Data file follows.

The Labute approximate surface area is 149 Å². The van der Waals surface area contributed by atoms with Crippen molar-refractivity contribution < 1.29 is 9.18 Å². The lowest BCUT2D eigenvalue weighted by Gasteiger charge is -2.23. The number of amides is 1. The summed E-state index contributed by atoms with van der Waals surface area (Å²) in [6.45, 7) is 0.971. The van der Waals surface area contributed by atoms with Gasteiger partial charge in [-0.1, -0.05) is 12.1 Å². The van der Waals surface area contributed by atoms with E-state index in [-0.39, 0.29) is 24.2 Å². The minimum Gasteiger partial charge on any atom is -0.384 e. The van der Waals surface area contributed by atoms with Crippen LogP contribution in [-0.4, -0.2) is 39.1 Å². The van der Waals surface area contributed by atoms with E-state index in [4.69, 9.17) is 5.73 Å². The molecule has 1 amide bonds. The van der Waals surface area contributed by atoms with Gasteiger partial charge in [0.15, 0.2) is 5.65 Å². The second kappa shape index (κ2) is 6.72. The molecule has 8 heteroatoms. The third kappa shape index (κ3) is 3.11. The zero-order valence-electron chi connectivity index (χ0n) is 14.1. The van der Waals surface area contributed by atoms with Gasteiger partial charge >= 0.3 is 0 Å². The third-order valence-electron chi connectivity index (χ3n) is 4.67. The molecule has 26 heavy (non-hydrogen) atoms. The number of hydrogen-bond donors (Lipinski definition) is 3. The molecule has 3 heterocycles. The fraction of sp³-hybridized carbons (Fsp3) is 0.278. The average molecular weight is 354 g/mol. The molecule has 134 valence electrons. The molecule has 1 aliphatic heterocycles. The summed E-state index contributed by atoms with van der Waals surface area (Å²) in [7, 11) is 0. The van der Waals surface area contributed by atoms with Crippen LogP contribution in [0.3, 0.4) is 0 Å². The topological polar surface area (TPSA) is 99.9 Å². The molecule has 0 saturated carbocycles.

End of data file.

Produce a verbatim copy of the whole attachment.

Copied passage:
The Labute approximate surface area is 149 Å². The van der Waals surface area contributed by atoms with Crippen molar-refractivity contribution < 1.29 is 9.18 Å². The lowest BCUT2D eigenvalue weighted by Gasteiger charge is -2.23. The number of amides is 1. The summed E-state index contributed by atoms with van der Waals surface area (Å²) in [6.45, 7) is 0.971. The van der Waals surface area contributed by atoms with Gasteiger partial charge in [-0.1, -0.05) is 12.1 Å². The van der Waals surface area contributed by atoms with E-state index in [-0.39, 0.29) is 24.2 Å². The minimum Gasteiger partial charge on any atom is -0.384 e. The van der Waals surface area contributed by atoms with Crippen LogP contribution in [-0.4, -0.2) is 39.1 Å². The van der Waals surface area contributed by atoms with E-state index in [4.69, 9.17) is 5.73 Å². The molecule has 1 amide bonds. The van der Waals surface area contributed by atoms with Gasteiger partial charge in [0.15, 0.2) is 5.65 Å². The second kappa shape index (κ2) is 6.72. The molecule has 8 heteroatoms. The third kappa shape index (κ3) is 3.11. The zero-order valence-electron chi connectivity index (χ0n) is 14.1. The van der Waals surface area contributed by atoms with Gasteiger partial charge >= 0.3 is 0 Å². The third-order valence-electron chi connectivity index (χ3n) is 4.67. The molecule has 26 heavy (non-hydrogen) atoms. The number of hydrogen-bond donors (Lipinski definition) is 3. The molecule has 3 heterocycles. The fraction of sp³-hybridized carbons (Fsp3) is 0.278. The average molecular weight is 354 g/mol. The molecule has 134 valence electrons. The molecule has 1 aliphatic heterocycles. The summed E-state index contributed by atoms with van der Waals surface area (Å²) in [7, 11) is 0. The van der Waals surface area contributed by atoms with Crippen LogP contribution in [0.3, 0.4) is 0 Å². The topological polar surface area (TPSA) is 99.9 Å². The molecule has 0 saturated carbocycles.